In addition, ASEAN member states have a diversified economic structure that mixes formal business with more traditional informal sectors. However, most of the stimulus incentives are for formal work sectors such as registered businesses, employees, etc.; not taking into account the vast majority of informal workers who are most vulnerable.
Very few countries in ASEAN have crafted their stimulus packages with the 2030 Goals in mind. This can result in a short-term economic boost but will most likely fail at securing inclusive and sustainable development.
The International Monetary Fund (IMF) is predicting that at least 10 percent of global GDP will be invested in economic stimulus packages. Failing to use these large fiscal resources to do double duty of stimulating economies in the short-term, but also helping them transition to a sustainable future would be a huge missed opportunity.
Economic Stimulus Incentives
ASEAN counties need to focus current government expenditure and multi-lateral stimulus packages to get ‘double the value’ for each Baht, Kip, Rupiah, etc. invested. By maintaining current economic structures and traditional support services, space for transformation and innovation is limited and the concept of ‘building back better’ is impossible. The focus needs to be on the delivery of effective economic stimulus while attaining SDG goals.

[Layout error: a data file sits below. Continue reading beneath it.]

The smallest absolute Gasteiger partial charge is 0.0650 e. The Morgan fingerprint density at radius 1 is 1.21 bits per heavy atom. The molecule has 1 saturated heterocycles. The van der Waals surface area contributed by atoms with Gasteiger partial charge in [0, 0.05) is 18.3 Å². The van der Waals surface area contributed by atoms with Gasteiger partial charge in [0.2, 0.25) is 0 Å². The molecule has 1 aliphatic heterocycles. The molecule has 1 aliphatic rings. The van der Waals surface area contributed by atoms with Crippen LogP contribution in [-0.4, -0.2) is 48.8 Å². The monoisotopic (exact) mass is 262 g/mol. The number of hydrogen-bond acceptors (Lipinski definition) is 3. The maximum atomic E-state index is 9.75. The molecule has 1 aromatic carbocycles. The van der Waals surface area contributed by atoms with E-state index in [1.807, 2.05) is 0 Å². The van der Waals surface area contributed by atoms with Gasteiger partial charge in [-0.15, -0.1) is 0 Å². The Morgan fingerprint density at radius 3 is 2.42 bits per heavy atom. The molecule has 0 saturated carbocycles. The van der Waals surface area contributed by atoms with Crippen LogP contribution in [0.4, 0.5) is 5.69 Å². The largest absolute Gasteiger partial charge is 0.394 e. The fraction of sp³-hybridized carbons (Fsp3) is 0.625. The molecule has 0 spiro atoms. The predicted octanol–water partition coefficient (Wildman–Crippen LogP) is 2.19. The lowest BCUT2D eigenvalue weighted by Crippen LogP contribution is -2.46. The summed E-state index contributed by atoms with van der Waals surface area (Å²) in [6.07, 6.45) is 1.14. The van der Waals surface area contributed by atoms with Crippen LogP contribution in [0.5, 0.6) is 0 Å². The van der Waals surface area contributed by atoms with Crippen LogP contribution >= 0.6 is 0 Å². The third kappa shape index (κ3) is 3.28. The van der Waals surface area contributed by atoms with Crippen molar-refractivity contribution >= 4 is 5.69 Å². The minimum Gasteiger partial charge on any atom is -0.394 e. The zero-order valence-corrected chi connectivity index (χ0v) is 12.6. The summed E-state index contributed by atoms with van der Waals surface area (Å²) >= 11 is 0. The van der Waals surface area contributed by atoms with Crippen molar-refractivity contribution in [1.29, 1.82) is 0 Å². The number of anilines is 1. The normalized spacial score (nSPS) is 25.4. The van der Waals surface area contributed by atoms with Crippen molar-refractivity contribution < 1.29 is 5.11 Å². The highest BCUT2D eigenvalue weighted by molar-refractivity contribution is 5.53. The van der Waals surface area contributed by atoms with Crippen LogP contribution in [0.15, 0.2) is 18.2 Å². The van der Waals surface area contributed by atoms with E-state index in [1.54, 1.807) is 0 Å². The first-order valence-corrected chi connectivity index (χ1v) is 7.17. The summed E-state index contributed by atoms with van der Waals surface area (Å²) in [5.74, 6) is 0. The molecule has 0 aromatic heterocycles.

Some countries might be on track with their stimulus packages, where incentives can deliver fiscal enhancement while keeping tabs on SDG goals for poverty reduction, health, economic and infrastructure growth and food security. These initiatives could bring in ‘double the bang for buck’ or better benefits in the long-term.
For example, cash and food aid in the Philippines, Indonesia and Singapore focus on reducing poverty by supporting individuals and households through the COVID-induced economic downturn, targeting SDG 1 – reducing poverty.
Meanwhile, some aspects of ASEAN stimulus packages are more as a direct response to the COVID-19 health crisis. The Lao PDR and Thailand governments, for example, supported the health sector by providing monetary assistance and medical equipment. These incentives have a double benefit by addressing SDG 3 on health and human wellbeing as well.